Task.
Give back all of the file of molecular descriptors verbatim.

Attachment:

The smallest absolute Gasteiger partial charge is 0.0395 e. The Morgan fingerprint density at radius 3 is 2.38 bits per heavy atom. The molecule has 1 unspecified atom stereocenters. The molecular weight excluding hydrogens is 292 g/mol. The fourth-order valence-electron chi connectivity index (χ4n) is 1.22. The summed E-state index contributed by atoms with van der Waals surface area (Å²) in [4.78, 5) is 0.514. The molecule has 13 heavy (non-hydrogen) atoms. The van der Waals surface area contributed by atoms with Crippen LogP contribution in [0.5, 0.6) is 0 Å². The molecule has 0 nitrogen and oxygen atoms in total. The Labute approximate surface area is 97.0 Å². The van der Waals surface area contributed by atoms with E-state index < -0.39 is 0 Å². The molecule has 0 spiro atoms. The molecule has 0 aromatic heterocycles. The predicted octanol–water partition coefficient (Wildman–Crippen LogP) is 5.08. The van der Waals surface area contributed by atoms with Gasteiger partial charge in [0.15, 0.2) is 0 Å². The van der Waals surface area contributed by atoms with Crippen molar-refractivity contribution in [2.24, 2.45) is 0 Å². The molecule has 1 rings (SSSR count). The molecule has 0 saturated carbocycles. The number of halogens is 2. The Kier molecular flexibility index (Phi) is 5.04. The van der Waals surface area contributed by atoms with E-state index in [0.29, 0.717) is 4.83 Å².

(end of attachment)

The smallest absolute Gasteiger partial charge is 0.0395 e. The Morgan fingerprint density at radius 3 is 2.38 bits per heavy atom. The molecule has 1 unspecified atom stereocenters. The molecular weight excluding hydrogens is 292 g/mol. The fourth-order valence-electron chi connectivity index (χ4n) is 1.22. The summed E-state index contributed by atoms with van der Waals surface area (Å²) in [4.78, 5) is 0.514. The molecule has 13 heavy (non-hydrogen) atoms. The van der Waals surface area contributed by atoms with Crippen LogP contribution in [0.5, 0.6) is 0 Å². The molecule has 0 nitrogen and oxygen atoms in total. The Labute approximate surface area is 97.0 Å². The van der Waals surface area contributed by atoms with E-state index < -0.39 is 0 Å². The molecule has 0 spiro atoms. The molecule has 0 aromatic heterocycles. The predicted octanol–water partition coefficient (Wildman–Crippen LogP) is 5.08. The van der Waals surface area contributed by atoms with Gasteiger partial charge in [0.15, 0.2) is 0 Å². The van der Waals surface area contributed by atoms with Crippen molar-refractivity contribution in [2.24, 2.45) is 0 Å². The molecule has 1 rings (SSSR count). The molecule has 0 saturated carbocycles. The number of halogens is 2. The Kier molecular flexibility index (Phi) is 5.04. The van der Waals surface area contributed by atoms with E-state index in [0.29, 0.717) is 4.83 Å².